Reformed Pilgrim

God makes use of means, so this is a meditation on the means by which I transitioned out of my United Methodist / Wesleyan-Arminianism upbringing and into Presbyterian / Reformed Theology. I think my pilgrimage into the happy land of Reformed Theology is typical: during young adult/college years it was chiefly through four converging influences that I became Reformed.

Covenantal nature of my childhood intrinsic to the care of my godly parents

My folks didn’t know what covenant theology was (I’m pretty sure they had never even heard of such a thing). They didn’t know the verbiage/vocabulary of covenant theology, but they read their Bibles, aimed to do what God said, and, consequently, they intuitively knew the essence of covenant living. So, by simply trying to be Biblical parents, they demonstrated covenantal, generational Christianity, and at college when I started to read systematic theology I was finally introduced to theological vocabulary and categories for what I had always experienced as a child. I think my experience was like F.F. Bruce’s; as Tim Grass wrote, “when asked on one occasion how he [Bruce] had ‘come to know the Lord’, he replied: ‘I suppose I imbibed it with my mother’s milk.’

Realization of pervasiveness of man’s sin in contrast to absolute Holiness of  God

I knew and felt deeply my sin and depravity.  Even as a child I had a very sensitive conscience, and was grieved by sin, but it wasn’t until my sophomore year of college that I really began to see my sin in contrast to God’s absolute holiness. For the first time I read R.C. Sproul’s book, The Holiness of God, and it really shook me up in a good, sanctifying way. Like Isaiah, I confessed — “Woe is me! for I am undone; because I am a man of unclean lips.” Meditating on the Holiness of God changed me, so that many of the nuances of Wesleyan-Arminian theology and practice began to concern me.

Pre-Marriage Counseling

My wife and I were blessed with excellent pre-marriage counseling. Again, it shook me up in a good, sanctifying way. It was during my senior year of college, and it felt like I was taking a couple additional electives. In addition to the ordinary assigned reading, topics like marriage and duties of husband/wife and how to raise children and how to budget and think about household finances, I was also given a stack of theology books: John Frame’s The Doctrine of the Knowledge of God, John Murray’s Redemption – Accomplished and Applied and The Imputation of Adam’s Sin, etc. Again, pre-marriage counseling confirmed I was a meathead and a sinner, and this gift called marriage was only going to work and not go down in flames by the grace of God. Needless to say, my fiance (now my wife!!!) and I got the message: we wholeheartedly threw ourselves  and our marriage into the hands of our gracious and merciful Lord.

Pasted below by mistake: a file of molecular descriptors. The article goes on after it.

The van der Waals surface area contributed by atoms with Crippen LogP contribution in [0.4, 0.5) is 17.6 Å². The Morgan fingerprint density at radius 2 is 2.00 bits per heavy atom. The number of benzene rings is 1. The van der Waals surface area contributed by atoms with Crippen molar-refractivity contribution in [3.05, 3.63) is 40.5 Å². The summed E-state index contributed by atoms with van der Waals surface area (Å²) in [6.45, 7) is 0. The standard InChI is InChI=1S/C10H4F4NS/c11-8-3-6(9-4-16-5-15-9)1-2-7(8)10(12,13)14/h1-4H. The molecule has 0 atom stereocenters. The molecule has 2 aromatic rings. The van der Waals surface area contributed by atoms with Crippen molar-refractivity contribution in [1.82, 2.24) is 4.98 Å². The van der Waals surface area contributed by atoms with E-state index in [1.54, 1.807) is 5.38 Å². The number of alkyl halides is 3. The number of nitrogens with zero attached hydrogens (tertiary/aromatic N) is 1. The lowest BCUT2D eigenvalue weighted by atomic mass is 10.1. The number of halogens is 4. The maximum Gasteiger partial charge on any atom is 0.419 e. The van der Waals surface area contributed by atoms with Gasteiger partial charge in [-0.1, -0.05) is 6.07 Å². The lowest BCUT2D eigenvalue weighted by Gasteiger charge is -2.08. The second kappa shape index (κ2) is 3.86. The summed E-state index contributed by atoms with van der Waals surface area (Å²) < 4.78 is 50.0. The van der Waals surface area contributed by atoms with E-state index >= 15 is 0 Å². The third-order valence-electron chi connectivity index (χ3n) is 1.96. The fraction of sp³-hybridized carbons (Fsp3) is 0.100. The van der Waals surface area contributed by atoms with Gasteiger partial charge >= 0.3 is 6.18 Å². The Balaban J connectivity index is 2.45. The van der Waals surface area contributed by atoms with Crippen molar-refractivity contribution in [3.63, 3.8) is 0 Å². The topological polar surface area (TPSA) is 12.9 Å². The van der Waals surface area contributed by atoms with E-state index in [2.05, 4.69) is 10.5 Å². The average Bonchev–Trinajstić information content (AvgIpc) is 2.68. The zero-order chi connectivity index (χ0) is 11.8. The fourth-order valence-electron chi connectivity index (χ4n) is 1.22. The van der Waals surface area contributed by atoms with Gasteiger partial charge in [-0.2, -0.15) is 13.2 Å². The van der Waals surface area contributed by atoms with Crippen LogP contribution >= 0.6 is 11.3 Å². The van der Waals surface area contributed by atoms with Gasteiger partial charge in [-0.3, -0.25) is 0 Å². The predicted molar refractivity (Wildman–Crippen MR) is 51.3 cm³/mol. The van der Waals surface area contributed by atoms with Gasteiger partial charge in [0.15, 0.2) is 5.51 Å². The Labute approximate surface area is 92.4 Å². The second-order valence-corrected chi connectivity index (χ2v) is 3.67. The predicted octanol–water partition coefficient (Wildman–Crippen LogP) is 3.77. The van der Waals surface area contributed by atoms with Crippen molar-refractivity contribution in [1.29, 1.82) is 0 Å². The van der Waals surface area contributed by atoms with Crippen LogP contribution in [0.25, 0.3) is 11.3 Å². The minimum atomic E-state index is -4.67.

Studying the Bible (and Augustine)

In addition, my senior year of college I took a couple electives: (1) an upper level theology class where we worked through St. Augustine’s major works (anti-Pelagian writings, On Christian Doctrine, On the Trinity, Enchiridion, Confessions, and portions of City of God), and (2) bib-lit class on Johannine Literature. Augustine was compelling, but studying the Gospel of John in depth for the first time sealed the deal. This is just one example: John 17:9 “I pray for them: I pray not for the world, but for them which thou hast given me; for they are thine.” Reformed theology proper, soteriology, and Christology, indeed.






Exegetical Method?

I was ordained and installed to the pastorate in January, 2014, but my ordination examination took place the prior year. The written exam addressed exegetical method: “Briefly describe your exegetical methodology.” My answer from 2013 is below. It is virtually the same weekly spadework I continue to do for expository preaching.

Note: This exegetical method is generally what I was taught by my NT/OT profs at Indiana Wesleyan University and my pastor at Trinity Evangelical Church’s pastors college, and is heavily influenced by standard works I’ve read on OT or NT exegesis — see Fee, Stuart, et al.

  1. Select the pericope and verify English divisions are supported by the Hebrew/Greek text.
  2. Conduct my own translation of the text, check variants, LXX if needed, etc.
  3. After I have a translation make sure it has the same feel as the English version, and I follow up on things that demand follow up, e.g. words emphasized through repetition, symbolism, other Scriptural allusions, themes, narrative flow, etc.
  4. Consult each of the telescoping contexts – immediate, the [rest of the] book, OT and/or NT, and then consult historical-cultural context, and sometimes will consult how book has been utilized in church history.
  5. Typically jot down a “sermon use list” and from there I start to outline my sermon, eventually massaging it into a manuscript.

Table Manners

A Lord’s Supper Meditation.

The Lord’s Table is a model of the principles of table fellowship found in Luke 14:1-24.

We come together as guests in a lowly and humble estate. We come contrite and repentant. We throw ourselves down to our knees, and it is God who lifts up conferring upon us glory and honor we do not deserve. (Luke 14:1-11)

Christ is the Host who is continually filling His house with the kinds of guests who can never repay Him for His grace. He gives His body and blood and only asks that you eat and drink. (Luke 14:12-14)

And now we are the servants of the Master, blessed at the Table of the Kingdom of God, going out into the world to compel the strangers to join the celebration. (Luke 14:5-24).

We learn at the Table what it means to graciously give.